Fire consumes a home as the Sugar Fire, part of the Beckwourth Complex Fire, tears through Doyle, Calif., on Saturday, July 10, 2021. AP
The western United States and Canada faced scorching temperatures to start the week, with heat warnings still in place Monday and authorities struggling to bring wildfires under control in both countries.
Sweltering conditions hit much of the Pacific seaboard and as far inland as the western edge of the Rocky Mountains on Saturday and Sunday.
The US National Weather Service (NWS) had warned of a dangerous heatwave and said temperature records would likely be broken over the weekend, forecasting highs of 125-130 degrees Fahrenheit (52-54 Celsius) in California's Death Valley, often the hottest place in the country.
The NWS said temperatures would dip slightly from Monday, but added: "This small relative cool down is of little relief to areas that have seen long-term oppressive and above normal temperatures.
"Excessive heat warnings remain in effect for a majority of locations in the region through Tuesday."
Canadian meteorologists predicted highs approaching 90 Fahrenheit (32 Celsius) would continue in parts of western Canada on Monday -- well above seasonal norms.
A fire in northern California continued to grow overnight Sunday, spurred by the heat and increased winds.
Authorities said they had received reports of homes destroyed in multiple towns and urged residents to stay away, with footage from the area showing burnt-out abandoned cars and houses.
Large areas of forest in Beckwourth appeared to be on fire, with huge clouds of smoke rising above the hills.
In the state of Oregon, the Bootleg Fire more than tripled in size between Friday and Sunday, gaining more than 100,000 acres, according to the US Forest Service.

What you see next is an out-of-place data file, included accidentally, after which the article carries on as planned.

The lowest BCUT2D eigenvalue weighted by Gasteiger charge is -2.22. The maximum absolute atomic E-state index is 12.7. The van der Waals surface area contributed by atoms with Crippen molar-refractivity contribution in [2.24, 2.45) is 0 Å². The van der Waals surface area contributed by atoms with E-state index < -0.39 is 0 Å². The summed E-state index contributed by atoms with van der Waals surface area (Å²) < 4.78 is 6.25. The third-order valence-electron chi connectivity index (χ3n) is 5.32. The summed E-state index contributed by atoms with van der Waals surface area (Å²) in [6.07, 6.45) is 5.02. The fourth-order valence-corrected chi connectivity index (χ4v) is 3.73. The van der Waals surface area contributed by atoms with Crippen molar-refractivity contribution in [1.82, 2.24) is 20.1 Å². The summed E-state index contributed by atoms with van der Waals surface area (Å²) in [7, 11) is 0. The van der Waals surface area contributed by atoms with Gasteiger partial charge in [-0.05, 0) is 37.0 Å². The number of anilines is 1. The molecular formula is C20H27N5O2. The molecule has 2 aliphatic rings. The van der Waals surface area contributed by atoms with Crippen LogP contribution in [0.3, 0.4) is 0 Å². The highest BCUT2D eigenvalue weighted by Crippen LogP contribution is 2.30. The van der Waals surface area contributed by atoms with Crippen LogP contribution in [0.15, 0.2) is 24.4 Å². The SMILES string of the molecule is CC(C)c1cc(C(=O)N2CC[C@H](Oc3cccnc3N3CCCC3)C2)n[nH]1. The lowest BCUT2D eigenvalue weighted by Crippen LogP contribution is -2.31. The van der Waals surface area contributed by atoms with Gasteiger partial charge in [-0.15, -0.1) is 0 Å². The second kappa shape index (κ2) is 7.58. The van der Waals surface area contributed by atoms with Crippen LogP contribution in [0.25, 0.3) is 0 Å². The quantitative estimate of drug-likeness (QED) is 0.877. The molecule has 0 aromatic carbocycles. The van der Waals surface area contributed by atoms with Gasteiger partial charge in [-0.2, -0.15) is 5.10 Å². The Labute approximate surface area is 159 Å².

In Canada, more than 50 new wildfires have erupted in the past two days.
Canadian transport minister Omar Alghabra on Sunday announced new emergency measures aimed at preventing further wildfires in the tinder-dry region, including steps to slow or limit train traffic.
Trains are a common cause of wildfires, often when their spark-arresting devices are poorly maintained.
Several roads and highways in the area have been closed as the government rated the wildfire risk in much of the province as "extreme."
A dozen towns or locales remained under evacuation orders.
The Canadian government has sent investigators to the town of Lytton, 150 miles (250 kilometers) northeast of Vancouver, to see whether a passing cargo train might have caused a late June fire that destroyed 90 percent of the town.
As of Sunday night, the number of wildfires across the province of British Columbia was continuing to rise, hitting over 300, authorities said.
The weekend's hot weather follows an earlier heatwave that struck the same regions at the end of June.
A study by a group of leading climate scientists found that those conditions would have been "virtually impossible" without human-caused climate change.
The World Weather Attribution group said that global warming, caused by greenhouse gas emissions, made the June heatwave at least 150 times more likely to happen.
The scorching conditions saw the all-time record daily temperature broken three days in a row in British Columbia.
Last month was the hottest June on record in North America, according to data released by the European Union's climate monitoring service.
Human activity has driven global temperatures up, stoking increasingly fierce storms, extreme heatwaves, droughts and wildfires.
The World Meteorological Organization and Britain's Met Office said in May there was a 40 percent chance of the annual average global temperature temporarily surpassing 1.5 degrees above pre-industrial temperatures within the next five years.
The past six years, including 2020, have been the six warmest on record.